Corporation Counsel Robert R. Rigsby announced today that his office and 24 state attorneys general have reached a settlement agreement with Publishers Clearing House (PCH) that requires the company to change its sweepstakes mailings and to pay $16 million into a consumer restitution fund. The settlement, which includes the District of Columbia and Virginia, resolves allegations that PCH misled consumers in violation of consumer protection laws.
According to Rigsby, the company's mailings misled many consumers into believing that they were close to winning a large cash prize and that they could increase their chances of winning by ordering magazines or other merchandise. He said, "Many of our senior citizens seem to be particularly vulnerable to these sales tactics."
PCH has agreed in the future not to represent that a consumer may be the winner of a sweepstakes unless the conditions that apply are presented in type size that is no smaller than the type size used for the rest of the representation. The company has also agreed to provide in its sweepstakes mailings a statement of "Sweepstakes Facts" that will include the estimated odds of winning and the following consumer disclosures: "Enter For Free. Buying Won't Help You Win. Enter As Often As You Like. You Have Not Yet Won. All Entries Have The Same Chance Of Winning."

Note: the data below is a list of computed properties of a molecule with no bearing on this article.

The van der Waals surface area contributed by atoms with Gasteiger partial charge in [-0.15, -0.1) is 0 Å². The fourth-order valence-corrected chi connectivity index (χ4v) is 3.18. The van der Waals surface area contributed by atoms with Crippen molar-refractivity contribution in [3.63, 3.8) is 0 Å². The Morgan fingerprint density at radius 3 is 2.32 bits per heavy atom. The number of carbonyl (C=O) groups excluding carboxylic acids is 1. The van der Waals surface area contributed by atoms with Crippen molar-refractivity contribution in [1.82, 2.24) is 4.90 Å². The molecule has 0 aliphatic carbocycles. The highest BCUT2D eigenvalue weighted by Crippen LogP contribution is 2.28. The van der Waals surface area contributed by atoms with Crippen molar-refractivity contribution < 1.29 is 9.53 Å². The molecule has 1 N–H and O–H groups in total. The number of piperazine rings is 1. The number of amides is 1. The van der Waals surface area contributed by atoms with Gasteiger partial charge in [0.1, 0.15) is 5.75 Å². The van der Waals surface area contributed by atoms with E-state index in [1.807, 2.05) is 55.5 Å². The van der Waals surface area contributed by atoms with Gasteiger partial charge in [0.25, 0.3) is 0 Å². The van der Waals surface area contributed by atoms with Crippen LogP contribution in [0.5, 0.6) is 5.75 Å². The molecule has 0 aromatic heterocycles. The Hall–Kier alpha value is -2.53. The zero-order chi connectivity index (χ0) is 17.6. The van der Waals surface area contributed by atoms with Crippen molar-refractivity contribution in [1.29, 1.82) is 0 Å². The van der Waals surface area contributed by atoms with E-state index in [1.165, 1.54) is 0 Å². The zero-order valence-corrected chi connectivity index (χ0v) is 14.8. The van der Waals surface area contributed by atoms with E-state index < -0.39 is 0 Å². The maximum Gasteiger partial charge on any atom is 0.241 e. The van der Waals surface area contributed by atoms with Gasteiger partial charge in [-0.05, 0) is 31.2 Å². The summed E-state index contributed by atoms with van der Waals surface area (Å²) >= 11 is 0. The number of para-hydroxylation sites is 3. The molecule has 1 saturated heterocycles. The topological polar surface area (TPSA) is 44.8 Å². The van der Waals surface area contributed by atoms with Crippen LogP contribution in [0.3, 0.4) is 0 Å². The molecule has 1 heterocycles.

There were dozens of District residents who each placed multiple orders totaling thousands of dollars a year in response to repeated solicitations by PCH. Under the settlement, consumers who spent at least $2,500 in 1997, 1998, or 1999 will be eligible for partial refunds and are to be contacted by a settlement administrator. District residents are expected to receive a total of $80,000 in refunds. In addition, the District government will be receiving $75,000 for its investigative and legal expenses.
The Corporation Counsel's power to enforce the District of Columbia's consumer protection law was enhanced by legislation that went into effect on July 24. The Corporation Counsel received authority to seek civil penalties of up to $1,000 per violation and to subpoena witnesses and documents before filing suit. In addition, the legislation created a consumer protection revolving fund to help fund the Corporation Counsel's consumer protection work. The $75,000 to be paid by PCH will be credited to the revolving fund.
The settlement agreement with PCH is subject to the approval of the District of Columbia Superior Court.
Copies of the proposed Consent Order and Final Judgment (which is to be submitted for Court approval), the District of Columbia's Complaint, and samples of PCH mailings sent to consumers in the District of Columbia are available from the Office of the Corporation Counsel.
Media Contact: Leigh A. Slaughter, Special Deputy Corporation Counsel, (202) 724-5198.